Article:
Man vs. Wild star Bear Grylls has actually got quite a few side projects that help keep that cash flowing even when he's not in front of the camera.
Here are some of the highlights from his financial journey over the years that have helped him mint his fortune in spades.
While it isn't everything, the successful survivor's television career has obviously served as a critical piece in founding his financial fortune.
Man vs. Wild, his first blockbuster show, was watched by over a billion viewers.
But in more recent years, the Discovery Channel sensation managed to leverage his growing popularity into several other shows, including Running Wild, in which he's taken numerous celebrities with him on his adventures in the wilderness.
但近年來，這位探索頻道(Discovery Channel)的紅人成功地利用了他日益增長的人氣，推出了其他幾檔節目，包括《越野千裡》(Running Wild)，在欄目中，他帶着衆多名人一起在荒野探險。
According to The Richest, it's estimated that Grylls raked in a whopping $30,000 per episode and that was just during his stint on Man vs. Wild.
Since then, the numbers only seem to have gone up.
Needless to say, there's no doubt that Mr. Grylls' personal fortune has received a healthy boost from the years he's spent in front of the camera.
Television career aside, Grylls has also made several savvy real estate investments over time, the most impressive of which has to be the island he owns in Wales.
But we're not talking about a dirt-rich celebrity dropping a ton of cash on a fancy new island just for fun.
According to The Telegraph, Grylls actually bought the island in 1999, over five years before Man vs. Wild started up.
據《每日電訊報》報道，格裡爾斯實際上是在1999年買下這座島嶼的，比《荒野求生》(Man vs. Wild)開播早了五年多。
The island, which he considers one of his best investments, covered 20 acres that came with a cottage in need of renovation.
He spent the four years following the purchase scrimping and saving up enough money to make repairs.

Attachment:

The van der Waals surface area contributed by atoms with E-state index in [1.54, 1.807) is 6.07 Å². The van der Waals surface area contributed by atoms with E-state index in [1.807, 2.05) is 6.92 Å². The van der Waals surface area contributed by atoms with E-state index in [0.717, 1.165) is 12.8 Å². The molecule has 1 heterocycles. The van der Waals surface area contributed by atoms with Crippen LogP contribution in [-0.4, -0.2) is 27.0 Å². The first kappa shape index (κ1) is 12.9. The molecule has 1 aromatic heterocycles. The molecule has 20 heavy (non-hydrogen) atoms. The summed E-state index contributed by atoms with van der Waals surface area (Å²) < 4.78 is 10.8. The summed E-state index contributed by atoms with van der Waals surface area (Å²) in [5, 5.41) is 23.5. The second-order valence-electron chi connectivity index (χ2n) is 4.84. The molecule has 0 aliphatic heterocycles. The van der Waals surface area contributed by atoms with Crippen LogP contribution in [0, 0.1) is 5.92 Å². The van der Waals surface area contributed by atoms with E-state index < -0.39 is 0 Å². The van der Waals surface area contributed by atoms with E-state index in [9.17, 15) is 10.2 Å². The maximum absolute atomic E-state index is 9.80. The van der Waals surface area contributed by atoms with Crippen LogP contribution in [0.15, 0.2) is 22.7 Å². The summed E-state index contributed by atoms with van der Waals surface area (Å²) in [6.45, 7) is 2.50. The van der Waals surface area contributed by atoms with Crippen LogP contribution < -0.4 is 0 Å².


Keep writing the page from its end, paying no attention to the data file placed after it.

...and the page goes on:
In 2008, Bear estimated he'd spent 100,000 pounds on the project and that it was worth a cool million.
Call it old school if you'd like, but when The Telegraph asked how he preferred to pay for things, Gryll's answer was short and simple:
"Debit card because then there's no risk of getting into debt."
Even when he was still getting started, Bear refused to fall victim to the "swipe and forget it" mentality that plagues the modern consumer-driven world.
While he may have the gusto to buy a fixer-upper island, that doesn't mean the man spends money at the drop of a hat.
In fact, he's demonstrated an ability to be cautious enough to ensure that his personal fortune remains in the black.
Mr. Grylls has carefully curated his persona as a tough-as-nails survivalist, but he's also built up an impressive side career as an accomplished author.
His lengthy list of book topics includes survival tips, lifestyle advice, his own personal experiences, and even a number of children's series.
A catalog of books that big by one man is an incredible sight to behold on its own nevermind the fact that for Grylls, it's a side hustle.
Sure, he might already own an island and be paid tens of thousands of dollars per episode,
but when you consider the fact that he'd reportedly sold over three million copies of his books by 2015, the amount of influence that "Bear Grylls the author" has played in building his fortune becomes a bigger deal than just some cash on the side.
For a man who's spent much of his life showing off his skills by surviving with next to nothing,
the guy seems to have managed to make bank on his merch sales.
According to the Evening Standard, he was estimated to have brought in over three million pounds in merchandising in 2015 alone.
So what exactly does a man who eats maggots and pees on his clothes sell?
As it turns out, the Bear Grylls merch line includes everything from his famous Bear Grylls Ultimate Pro Knife to a water bottle that also serves as a lamp and power source.
While merch sales are hard to pin down on a consistent basis, there's no doubt that the sale of his own products has created some lucrative side income for Grylls.
While there's no doubt that Grylls has a boatload of money, he's made it clear from early on that just because he has more than he needs doesn't mean he throws money away with the little transactions.
As he told The Telegraph, he's tried not to convert the money he earns from his U.S. shows into British pounds because he doesn't want to lose cash in the transition.
Instead, Grylls put his U.S. dollars into an international investment fund, where it can gain value without the need to go through any switch over to U.K. currency.
While it seems like a small detail, it comes from a mind that is clearly focused on making the best possible decisions at every turn.